BAE ‘Bullish’ Army Will Buy Missile Guidance Kits
FARNBOROUGH, England — The U.S. subsidiary of British defense giant BAE Systems Plc is confident the Army will begin buying its kits to convert unguided rockets on helicopters into “smart” heat-seeking missiles, a company official said.
The so-called Advanced Precision Kill Weapon System, or APKWS, converts a 2.75-inch Hydra rocket into a “smart” munition by adding a semi-active laser guidance and control mid-section.
It’s a low-cost option for precision strike, costing some $30,000 apiece — roughly a third of the price tag of an AGM-114 Hellfire missile made by Lockheed Martin Corp., according to David Harrold, director of precision guidance solutions and electronic systems at BAE Systems Inc. While not as powerful as the Hellfire, the system is effective at soft, light targets such as wheeled vehicles and small boats.
“We developed APKWS to fill that gap,” he said during a briefing on Thursday here at the Farnborough International Air Show.
The system is one of several competing products targeting the global market for upgrades to the 70mm rocket. There are hundreds of thousands of the munitions in military inventories around the world.
Other products include the Direct Attack Guided Rocket, or DAGR, made by Bethesda, Maryland-based Lockheed; the Cirit made by the Turkish missile-maker Roketsan and the Talon developed jointly by Waltham, Massachusetts-based Raytheon and United Arab Emirates-based Emirates Advanced Investments, or EAI.
BAE a few months ago announced its first international sale of the product, a $5.5 million deal with the kingdom of Jordan to arm a pair of Casa CN-235 gunships with the guided munitions.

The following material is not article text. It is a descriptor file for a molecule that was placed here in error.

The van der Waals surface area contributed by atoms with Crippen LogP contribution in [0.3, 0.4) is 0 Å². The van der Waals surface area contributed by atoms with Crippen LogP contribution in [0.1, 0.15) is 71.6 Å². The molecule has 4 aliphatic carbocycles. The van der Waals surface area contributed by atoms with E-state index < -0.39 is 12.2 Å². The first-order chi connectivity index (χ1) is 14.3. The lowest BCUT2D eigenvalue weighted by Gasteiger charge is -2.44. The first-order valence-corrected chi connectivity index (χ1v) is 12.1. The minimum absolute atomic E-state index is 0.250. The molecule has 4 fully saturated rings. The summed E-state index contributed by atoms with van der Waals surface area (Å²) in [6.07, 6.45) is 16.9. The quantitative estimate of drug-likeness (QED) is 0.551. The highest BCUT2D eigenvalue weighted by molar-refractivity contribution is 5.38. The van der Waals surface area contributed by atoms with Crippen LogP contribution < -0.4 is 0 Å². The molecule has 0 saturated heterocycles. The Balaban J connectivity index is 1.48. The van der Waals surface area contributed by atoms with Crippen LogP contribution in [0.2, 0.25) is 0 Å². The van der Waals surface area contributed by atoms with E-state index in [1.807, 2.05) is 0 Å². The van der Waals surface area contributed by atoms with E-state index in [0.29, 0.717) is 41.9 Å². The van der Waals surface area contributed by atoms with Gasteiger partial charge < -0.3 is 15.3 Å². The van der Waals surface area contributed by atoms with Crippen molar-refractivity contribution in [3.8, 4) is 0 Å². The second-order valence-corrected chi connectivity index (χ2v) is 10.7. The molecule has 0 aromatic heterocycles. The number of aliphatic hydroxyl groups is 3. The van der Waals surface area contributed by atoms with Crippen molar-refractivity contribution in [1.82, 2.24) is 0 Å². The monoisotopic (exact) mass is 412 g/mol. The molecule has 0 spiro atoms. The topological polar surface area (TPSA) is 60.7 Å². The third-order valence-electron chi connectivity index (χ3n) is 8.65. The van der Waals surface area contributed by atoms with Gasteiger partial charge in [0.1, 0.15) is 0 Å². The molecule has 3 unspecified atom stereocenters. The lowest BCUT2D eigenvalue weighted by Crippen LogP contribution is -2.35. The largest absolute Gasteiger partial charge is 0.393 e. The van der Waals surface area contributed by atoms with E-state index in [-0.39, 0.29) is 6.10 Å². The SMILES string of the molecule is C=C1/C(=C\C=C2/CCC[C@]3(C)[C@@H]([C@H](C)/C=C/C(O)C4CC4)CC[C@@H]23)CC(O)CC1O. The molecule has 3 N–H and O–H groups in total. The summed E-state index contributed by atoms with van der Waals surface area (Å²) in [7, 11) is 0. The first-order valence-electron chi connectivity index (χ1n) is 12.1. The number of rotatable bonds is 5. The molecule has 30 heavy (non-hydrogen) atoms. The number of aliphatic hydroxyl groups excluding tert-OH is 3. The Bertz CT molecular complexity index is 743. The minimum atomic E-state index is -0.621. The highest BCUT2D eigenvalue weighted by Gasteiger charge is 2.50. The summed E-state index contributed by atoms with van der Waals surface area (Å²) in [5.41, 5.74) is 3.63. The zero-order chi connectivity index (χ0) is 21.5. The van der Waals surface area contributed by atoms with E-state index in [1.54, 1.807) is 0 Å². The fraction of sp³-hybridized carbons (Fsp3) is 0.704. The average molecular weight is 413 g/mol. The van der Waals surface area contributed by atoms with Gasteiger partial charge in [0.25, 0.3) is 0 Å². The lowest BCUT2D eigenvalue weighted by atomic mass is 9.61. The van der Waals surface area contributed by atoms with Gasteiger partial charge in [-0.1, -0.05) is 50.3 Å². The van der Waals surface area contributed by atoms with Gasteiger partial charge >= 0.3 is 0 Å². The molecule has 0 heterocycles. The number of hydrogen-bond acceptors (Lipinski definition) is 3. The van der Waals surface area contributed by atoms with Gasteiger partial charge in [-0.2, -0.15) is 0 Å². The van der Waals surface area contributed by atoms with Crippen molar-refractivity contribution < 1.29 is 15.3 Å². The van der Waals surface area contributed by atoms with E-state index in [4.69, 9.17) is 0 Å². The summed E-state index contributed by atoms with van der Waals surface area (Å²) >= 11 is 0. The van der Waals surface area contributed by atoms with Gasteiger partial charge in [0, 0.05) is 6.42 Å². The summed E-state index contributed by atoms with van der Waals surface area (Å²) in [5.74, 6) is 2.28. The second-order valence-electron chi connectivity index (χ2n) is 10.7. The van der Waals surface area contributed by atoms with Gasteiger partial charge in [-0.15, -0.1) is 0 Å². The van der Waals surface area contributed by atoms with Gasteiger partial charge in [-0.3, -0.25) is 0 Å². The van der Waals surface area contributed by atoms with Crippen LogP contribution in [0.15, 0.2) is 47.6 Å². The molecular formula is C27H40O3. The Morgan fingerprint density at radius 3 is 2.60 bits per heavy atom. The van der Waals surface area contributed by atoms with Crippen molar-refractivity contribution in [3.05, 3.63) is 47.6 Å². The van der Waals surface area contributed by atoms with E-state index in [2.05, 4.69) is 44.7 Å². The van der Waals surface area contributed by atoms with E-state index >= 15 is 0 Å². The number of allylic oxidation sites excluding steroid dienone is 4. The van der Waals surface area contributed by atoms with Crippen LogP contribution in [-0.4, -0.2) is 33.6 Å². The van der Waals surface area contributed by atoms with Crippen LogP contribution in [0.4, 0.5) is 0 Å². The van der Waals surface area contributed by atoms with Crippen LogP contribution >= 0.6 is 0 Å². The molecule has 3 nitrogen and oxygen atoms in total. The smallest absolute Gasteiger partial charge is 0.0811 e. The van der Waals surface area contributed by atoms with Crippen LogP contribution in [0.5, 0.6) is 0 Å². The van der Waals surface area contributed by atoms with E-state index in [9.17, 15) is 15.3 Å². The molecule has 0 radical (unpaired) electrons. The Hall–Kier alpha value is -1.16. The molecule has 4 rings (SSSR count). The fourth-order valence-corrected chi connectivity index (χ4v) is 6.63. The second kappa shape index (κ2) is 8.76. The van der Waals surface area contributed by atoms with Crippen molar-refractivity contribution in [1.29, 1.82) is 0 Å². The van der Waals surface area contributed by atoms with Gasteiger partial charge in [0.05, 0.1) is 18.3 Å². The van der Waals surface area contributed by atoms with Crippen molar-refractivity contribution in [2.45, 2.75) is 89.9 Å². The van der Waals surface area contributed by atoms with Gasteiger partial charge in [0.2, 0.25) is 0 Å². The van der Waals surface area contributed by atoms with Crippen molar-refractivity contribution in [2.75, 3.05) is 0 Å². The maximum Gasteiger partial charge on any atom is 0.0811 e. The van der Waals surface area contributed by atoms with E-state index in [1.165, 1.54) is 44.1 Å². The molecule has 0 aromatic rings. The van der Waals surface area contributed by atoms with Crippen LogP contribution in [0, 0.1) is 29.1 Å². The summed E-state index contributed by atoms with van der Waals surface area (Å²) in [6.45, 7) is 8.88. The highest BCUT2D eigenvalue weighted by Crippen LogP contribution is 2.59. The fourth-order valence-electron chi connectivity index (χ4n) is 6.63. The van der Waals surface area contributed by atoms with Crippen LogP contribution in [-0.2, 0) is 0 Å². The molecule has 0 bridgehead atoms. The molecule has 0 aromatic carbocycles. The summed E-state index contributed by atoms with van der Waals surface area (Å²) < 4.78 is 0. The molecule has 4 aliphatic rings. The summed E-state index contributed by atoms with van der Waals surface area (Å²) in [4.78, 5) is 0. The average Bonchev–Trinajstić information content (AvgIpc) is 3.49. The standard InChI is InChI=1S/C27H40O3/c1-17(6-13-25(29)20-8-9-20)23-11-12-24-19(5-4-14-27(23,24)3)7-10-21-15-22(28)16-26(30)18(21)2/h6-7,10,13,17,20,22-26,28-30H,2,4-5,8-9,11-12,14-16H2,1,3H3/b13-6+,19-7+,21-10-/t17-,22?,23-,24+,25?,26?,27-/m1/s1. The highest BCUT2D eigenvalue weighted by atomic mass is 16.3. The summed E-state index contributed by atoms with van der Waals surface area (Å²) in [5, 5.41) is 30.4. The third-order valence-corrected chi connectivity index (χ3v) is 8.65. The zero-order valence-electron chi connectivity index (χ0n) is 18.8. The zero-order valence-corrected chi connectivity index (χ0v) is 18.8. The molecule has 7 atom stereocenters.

The company has already delivered more than 3,000 of the kits to the U.S. military. In 2012, the Marine Corps deployed the weapon to Afghanistan on AH-1 Cobra and UH-1 Huey helicopters. The company has already certified the technology on the Army’s AH-64 Apache chopper and expects the service to begin buying the system fiscal 2015.
“We’re really looking forward to bringing it to the Army,” Harrold said. “I’m feeling pretty bullish about the Army buying some APKWS in 2015.”
The Army’s lead office for missiles and space has already expressed a need for the technology and the service’s budget request for the fiscal year beginning Oct. 1 references it, he said. The request includes a $27 million line item for 741 Hydra rockets and other components, including about $4 million for 66 guidance sections, according to budget documents.
The Navy this year began testing the system in new 19-tube digital rocket launches aboard MH-60R Sea Hawk helicopters. The launcher is almost triple the capacity of seven-tube launches on Cobras and Hueys.
“You can imagine just the game-changer that is,” Harrold said.
U.S. Central Command last year test-fired the system on fixed-wing aircraft, including the A-10 Warthog gunship, the F-16 fighter jet and the AV-8B Harrier jump-jet, he said. While the system’s performance varies depending on the type of platform, it has a range of between 1.5 kilometers and 5 kilometers, with an optimal range of 3 kilometers, he said.
Overall, the company has fired the guided rocket off more than a dozen aircraft, both fixed and rotary wing, even the MQ-8 Fire Scout helicopter drone, Harrold said. It has tested the weapon on the ground, and could adapted for use on ground vehicles, too, such as the Stryker armored personnel carrier, he said.
“This is a very easy system to integrate onto any platform that already fires the Hydra 70,” Harrold said. “That’s why it’s been relatively painless to go this path of multiple platforms.”